The Nairobi Outer Ring Road Improvement Project promises to make huge changes. The existing road will be transformed into a wide dual carriage with footbridges, road signs, more trees, underpass, flyovers and improved drainage system. The improved road will see current road crossing patterns disrupted, as pedestrians will be expected to use footbridges and designated places for either for walking and cycling.


The Outer Ring Road Improvement Project Area (KURA website)

The new road will have ten footbridges. This will either limit or increase interaction between different communities and access to resources depending with how strategically they will be positioned. Building of footbridges does not necessarily motivate people to use them, Thika Highway being a clear example where poor design and inadequate positioning have hindered their utility and attractiveness to pedestrians.

New development or technology like an upgraded road makes sense when it saves lives and brings about efficiency but poor design can cause many adverse impacts. Involving affected communities in the design and identification of appropriate locations will thus be essential to avoid the problems of Thika Highway. The Outer Ring Road cuts across areas known for high levels of crime is certain locations which the design should also try to address.

Appropriate safety features such as low speeds in high-density neighborhoods and near schools (in line with the proposed Traffic (Amendment) Act of 2014) as well as massive safety awareness campaigns targeting motorists and the community located along the road will help reduce accidents and save lives. Regular road users have been used to crossing the road at any point and with no access to footbridges. Making the design process participatory and safety awareness continuous while construction is going on will help bring about desired behavior change.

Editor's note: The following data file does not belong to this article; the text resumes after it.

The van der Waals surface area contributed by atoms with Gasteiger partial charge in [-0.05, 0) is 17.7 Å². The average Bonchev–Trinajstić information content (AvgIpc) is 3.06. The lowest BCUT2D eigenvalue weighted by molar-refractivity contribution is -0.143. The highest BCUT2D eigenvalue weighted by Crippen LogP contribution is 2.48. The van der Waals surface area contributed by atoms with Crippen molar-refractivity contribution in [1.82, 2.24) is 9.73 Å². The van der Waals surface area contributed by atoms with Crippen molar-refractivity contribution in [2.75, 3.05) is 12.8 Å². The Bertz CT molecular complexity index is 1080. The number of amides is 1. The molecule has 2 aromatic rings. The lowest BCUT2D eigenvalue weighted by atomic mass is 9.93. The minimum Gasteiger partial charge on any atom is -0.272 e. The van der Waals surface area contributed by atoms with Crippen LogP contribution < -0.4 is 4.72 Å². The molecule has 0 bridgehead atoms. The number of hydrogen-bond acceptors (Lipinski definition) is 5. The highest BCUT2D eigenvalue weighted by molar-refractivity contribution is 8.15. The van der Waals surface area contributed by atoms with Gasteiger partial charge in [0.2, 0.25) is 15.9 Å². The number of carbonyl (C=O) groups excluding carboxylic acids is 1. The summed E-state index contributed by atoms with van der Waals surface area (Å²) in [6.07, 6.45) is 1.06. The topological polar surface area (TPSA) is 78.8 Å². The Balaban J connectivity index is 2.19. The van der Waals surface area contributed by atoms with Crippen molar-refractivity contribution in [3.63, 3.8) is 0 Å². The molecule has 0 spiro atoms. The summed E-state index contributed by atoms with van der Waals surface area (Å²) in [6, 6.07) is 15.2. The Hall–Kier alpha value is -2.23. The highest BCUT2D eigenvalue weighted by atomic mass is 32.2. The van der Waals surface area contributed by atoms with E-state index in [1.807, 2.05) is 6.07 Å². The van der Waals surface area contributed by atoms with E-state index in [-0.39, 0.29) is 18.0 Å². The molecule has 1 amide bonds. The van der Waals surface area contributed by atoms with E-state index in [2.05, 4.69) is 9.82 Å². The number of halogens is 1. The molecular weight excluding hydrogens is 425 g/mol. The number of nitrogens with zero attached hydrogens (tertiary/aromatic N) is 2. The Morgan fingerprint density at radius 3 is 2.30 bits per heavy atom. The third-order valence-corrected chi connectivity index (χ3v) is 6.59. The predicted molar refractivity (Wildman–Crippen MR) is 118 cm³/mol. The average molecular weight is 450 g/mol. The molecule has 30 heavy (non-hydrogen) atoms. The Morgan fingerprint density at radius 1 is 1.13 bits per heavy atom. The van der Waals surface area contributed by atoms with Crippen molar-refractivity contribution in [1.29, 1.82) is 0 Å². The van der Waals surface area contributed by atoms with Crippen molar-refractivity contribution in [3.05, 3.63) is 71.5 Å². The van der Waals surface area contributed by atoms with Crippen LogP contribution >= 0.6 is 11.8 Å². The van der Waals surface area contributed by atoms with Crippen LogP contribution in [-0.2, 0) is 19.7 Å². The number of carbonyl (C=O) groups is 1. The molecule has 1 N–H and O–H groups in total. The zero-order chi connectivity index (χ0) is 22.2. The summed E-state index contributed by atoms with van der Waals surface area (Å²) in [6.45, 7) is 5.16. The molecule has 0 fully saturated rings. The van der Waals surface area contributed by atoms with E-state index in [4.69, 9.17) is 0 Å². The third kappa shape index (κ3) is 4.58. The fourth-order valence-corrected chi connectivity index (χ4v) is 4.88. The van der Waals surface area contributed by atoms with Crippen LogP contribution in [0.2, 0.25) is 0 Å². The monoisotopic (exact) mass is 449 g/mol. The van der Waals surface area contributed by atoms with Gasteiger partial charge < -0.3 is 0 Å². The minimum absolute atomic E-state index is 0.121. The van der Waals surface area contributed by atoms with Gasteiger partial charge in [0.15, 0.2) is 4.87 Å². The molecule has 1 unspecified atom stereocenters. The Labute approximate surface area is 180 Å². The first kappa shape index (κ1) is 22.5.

As the for the cyclists, Nairobi County Government needs to create bike lanes and free and safe parking zones in Central Business District and elsewhere to promote the culture cycling in Nairobi while also ensuring small scale traders have enough space and do not invade bicycle and walking paths. (The Outer Ring Road project includes bike lanes).

Informal and small-scale traders play an important role given the limited number of job opportunities available in Kenya. It is well known that these businesses in the so-called ‘informal sector” produce the bulk of new employment in the city. The Nairobi City County Council should have addressed their worries earlier before the road project, through prior investment in expanding existing markets while also constructing new ones in strategic locations. Currently, anxiety remains among the Project Affected Persons (PAPs) of the Nairobi Outer Ring Road Improvement Project.

Simon Kokoyo grew up in Mathare. He currently works for the Spatial Collective and is a board member of the Reality Tested Youth Programme, a community organization that serves the youth in Huruma, Kaimaiko and Mathare areas. He has a blog about Mathare http://matharevalley.wordpress.com/